Let's say you worked in the White House and had to keep two lists, one for the friends and one for the enemies. The boss came to you and said: "The Almighty talked to me out of a burning bush last night, telling me that I shall make my enemies my friends! Can you help me?"

// merge two STL lists 
// using list from the Standard Template Libraries
// a Dev-C++ tested console application

#include <iostream>
#include <list>        // list header
#include <iterator>    // ostream_iterator

static char friends[6][15]=
{
  "Britain","Israel","Italy","Lichtenstein",
  "Poland","Upper Volta"
};

static char enemies[8][15]=
{
  "France","China","Germany","Spain",
  "Canada","Iran","Brazil","Syria"
};

using namespace std;

int main()
{
  int k;
  list<string> fL;
  list<string> eL; 
  
  // load the f list
  for(int k = 0; k < 6; k++)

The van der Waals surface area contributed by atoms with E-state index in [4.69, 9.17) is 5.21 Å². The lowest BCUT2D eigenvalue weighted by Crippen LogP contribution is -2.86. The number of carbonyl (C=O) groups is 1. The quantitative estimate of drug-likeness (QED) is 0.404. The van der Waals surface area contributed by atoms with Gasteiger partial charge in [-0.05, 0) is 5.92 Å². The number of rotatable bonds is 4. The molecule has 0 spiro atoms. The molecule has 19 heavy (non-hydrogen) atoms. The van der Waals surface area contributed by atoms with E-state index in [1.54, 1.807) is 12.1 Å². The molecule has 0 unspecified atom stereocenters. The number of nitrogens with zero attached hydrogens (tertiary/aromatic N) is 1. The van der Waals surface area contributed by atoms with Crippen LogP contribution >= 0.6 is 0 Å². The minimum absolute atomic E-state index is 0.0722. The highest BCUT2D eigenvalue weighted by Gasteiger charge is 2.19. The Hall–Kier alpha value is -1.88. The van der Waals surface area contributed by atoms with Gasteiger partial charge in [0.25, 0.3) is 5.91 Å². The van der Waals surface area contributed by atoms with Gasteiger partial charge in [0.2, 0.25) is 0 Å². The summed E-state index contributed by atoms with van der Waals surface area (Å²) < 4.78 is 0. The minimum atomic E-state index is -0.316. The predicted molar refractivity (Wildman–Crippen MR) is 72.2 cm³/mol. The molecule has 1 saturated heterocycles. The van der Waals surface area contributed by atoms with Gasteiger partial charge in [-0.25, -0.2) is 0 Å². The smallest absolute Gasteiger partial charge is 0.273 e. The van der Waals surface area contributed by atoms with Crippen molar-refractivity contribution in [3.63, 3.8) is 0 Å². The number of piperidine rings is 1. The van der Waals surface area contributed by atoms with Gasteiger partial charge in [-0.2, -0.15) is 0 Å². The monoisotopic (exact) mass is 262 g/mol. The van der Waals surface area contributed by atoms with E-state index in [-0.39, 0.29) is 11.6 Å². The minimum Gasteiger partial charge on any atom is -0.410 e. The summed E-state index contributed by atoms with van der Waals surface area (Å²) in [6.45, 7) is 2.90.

{
    fL.push_back(friends[k]);
  }
  cout << "The friends list:\n";
  // print out the list one item on a line
  copy(fL.begin(),fL.end(),ostream_iterator<string>(cout,"\n"));
  
  // load the e list
  for(int k = 0; k < 8; k++)
  {
    eL.push_back(enemies[k]);
  }
  cout << "The enemies list:\n";
  // print out the list one item on a line
  copy(eL.begin(),eL.end(),ostream_iterator<string>(cout,"\n"));

  // make 'em all friends, sort 'em to be impartial
  // merge() does sort the resulting list, list eL is now empty 
  fL.merge(eL);
  cout << "The new friends list (sorted):\n";
  // print out the list one item on a line
  copy(fL.begin(),fL.end(),ostream_iterator<string>(cout,"\n"));        
    
  cin.get();   // wait
  return 0;
}
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